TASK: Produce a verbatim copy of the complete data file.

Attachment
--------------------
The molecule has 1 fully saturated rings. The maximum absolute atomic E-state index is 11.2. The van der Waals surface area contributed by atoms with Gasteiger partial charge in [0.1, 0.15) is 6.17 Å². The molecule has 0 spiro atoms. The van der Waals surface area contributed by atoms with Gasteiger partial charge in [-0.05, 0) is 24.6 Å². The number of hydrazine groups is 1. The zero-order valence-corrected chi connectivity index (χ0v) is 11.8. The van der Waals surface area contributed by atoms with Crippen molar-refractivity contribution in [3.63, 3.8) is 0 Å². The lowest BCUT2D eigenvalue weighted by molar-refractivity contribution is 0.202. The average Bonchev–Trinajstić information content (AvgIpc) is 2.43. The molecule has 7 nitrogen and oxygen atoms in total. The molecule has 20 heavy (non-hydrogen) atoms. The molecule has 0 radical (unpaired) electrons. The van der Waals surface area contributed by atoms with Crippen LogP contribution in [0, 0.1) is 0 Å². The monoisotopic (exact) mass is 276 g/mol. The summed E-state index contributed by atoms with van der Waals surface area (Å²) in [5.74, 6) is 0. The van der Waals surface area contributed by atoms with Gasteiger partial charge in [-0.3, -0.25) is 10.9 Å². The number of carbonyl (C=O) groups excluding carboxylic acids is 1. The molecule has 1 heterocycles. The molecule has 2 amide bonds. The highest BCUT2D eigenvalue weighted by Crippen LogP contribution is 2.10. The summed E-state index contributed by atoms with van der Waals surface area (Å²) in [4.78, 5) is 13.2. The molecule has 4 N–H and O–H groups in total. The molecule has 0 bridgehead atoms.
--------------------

The molecule has 1 fully saturated rings. The maximum absolute atomic E-state index is 11.2. The van der Waals surface area contributed by atoms with Gasteiger partial charge in [0.1, 0.15) is 6.17 Å². The molecule has 0 spiro atoms. The van der Waals surface area contributed by atoms with Gasteiger partial charge in [-0.05, 0) is 24.6 Å². The number of hydrazine groups is 1. The zero-order valence-corrected chi connectivity index (χ0v) is 11.8. The van der Waals surface area contributed by atoms with Crippen molar-refractivity contribution in [3.63, 3.8) is 0 Å². The lowest BCUT2D eigenvalue weighted by molar-refractivity contribution is 0.202. The average Bonchev–Trinajstić information content (AvgIpc) is 2.43. The molecule has 7 nitrogen and oxygen atoms in total. The molecule has 20 heavy (non-hydrogen) atoms. The molecule has 0 radical (unpaired) electrons. The van der Waals surface area contributed by atoms with Crippen LogP contribution in [0, 0.1) is 0 Å². The monoisotopic (exact) mass is 276 g/mol. The summed E-state index contributed by atoms with van der Waals surface area (Å²) in [5.74, 6) is 0. The van der Waals surface area contributed by atoms with Gasteiger partial charge in [-0.3, -0.25) is 10.9 Å². The number of carbonyl (C=O) groups excluding carboxylic acids is 1. The molecule has 1 heterocycles. The molecule has 2 amide bonds. The highest BCUT2D eigenvalue weighted by Crippen LogP contribution is 2.10. The summed E-state index contributed by atoms with van der Waals surface area (Å²) in [4.78, 5) is 13.2. The molecule has 4 N–H and O–H groups in total. The molecule has 0 bridgehead atoms.